Henion’s novel, “Phenomenal,” is about her pilgrimage to find the child-like wonder that she once experienced as a kid and now as a mother seeing her child experiencing this on a daily basis. She was assigned a story about the Monarch butterfly overwintering site by The Washington Post Magazine. The natural phenomenon of the Monarchs’ migration inspired her to take a pilgrimage all over the world in search of this wonder.

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A pilgrimage is a journey that people take to get insight on their lives and holds a personal meaning. Henion believes that anybody can take one, and that each person goes somewhere different and has unique experiences on them.

“I guess my one piece of advice would be to follow your curiosity and see where it leads you,” Henion said. “If you follow it far enough, you’ll end up somewhere that’s impossible to even imagine from here.”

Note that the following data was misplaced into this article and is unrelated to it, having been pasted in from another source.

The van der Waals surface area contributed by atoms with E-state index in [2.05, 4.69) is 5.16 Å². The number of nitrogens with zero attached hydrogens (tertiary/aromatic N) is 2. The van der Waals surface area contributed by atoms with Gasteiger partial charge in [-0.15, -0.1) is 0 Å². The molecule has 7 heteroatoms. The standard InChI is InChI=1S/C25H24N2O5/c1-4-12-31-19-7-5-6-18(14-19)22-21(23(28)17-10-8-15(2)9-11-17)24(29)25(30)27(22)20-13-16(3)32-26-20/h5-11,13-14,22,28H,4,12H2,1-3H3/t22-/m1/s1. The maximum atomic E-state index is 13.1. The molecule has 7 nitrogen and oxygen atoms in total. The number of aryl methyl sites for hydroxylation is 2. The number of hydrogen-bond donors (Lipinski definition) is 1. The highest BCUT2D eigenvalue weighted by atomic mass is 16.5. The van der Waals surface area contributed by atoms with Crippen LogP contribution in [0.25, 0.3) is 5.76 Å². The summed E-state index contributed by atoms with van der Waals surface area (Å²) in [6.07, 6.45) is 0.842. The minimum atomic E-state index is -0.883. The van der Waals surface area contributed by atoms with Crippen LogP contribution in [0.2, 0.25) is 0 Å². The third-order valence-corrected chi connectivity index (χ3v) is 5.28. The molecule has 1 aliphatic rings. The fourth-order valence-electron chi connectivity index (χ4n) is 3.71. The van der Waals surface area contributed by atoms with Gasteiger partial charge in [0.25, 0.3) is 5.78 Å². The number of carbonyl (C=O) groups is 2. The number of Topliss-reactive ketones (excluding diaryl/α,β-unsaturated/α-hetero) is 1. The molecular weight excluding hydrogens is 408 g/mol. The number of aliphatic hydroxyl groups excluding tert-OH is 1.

On her pilgrimage, Henion visited natural phenomena across the world and was exposed to the different people, animals and culture of each place. She drove a reindeer sledge, swam with sharks, experienced the solar eclipse, spent time with shamans and a fire goddess, stood in the plumes of an active volcano, and got close to a lion, among other experiences.

Throughout her pilgrimage, Henion said she discovered that it is possible to experience awe and wonder anywhere depending on how individuals view the world as well as life. She said the pilgrimage allowed her to gain a new perspective on life, and that she was able to see wonder in her backyard.

“Natural phenomena can be found everywhere in Boone—notably with fog, rain, sleet, snow, and floods,” Henion said. “Wondrous phenomena are all around us. It’s a matter of paying attention and finding ways to gain perspective.”

Henion believes that the Hughlene Bostian Frank Visiting Writers Series is an important event because it inspires students and the community to share their ideas and communicate them in a way that people who have not studied what they share can understand.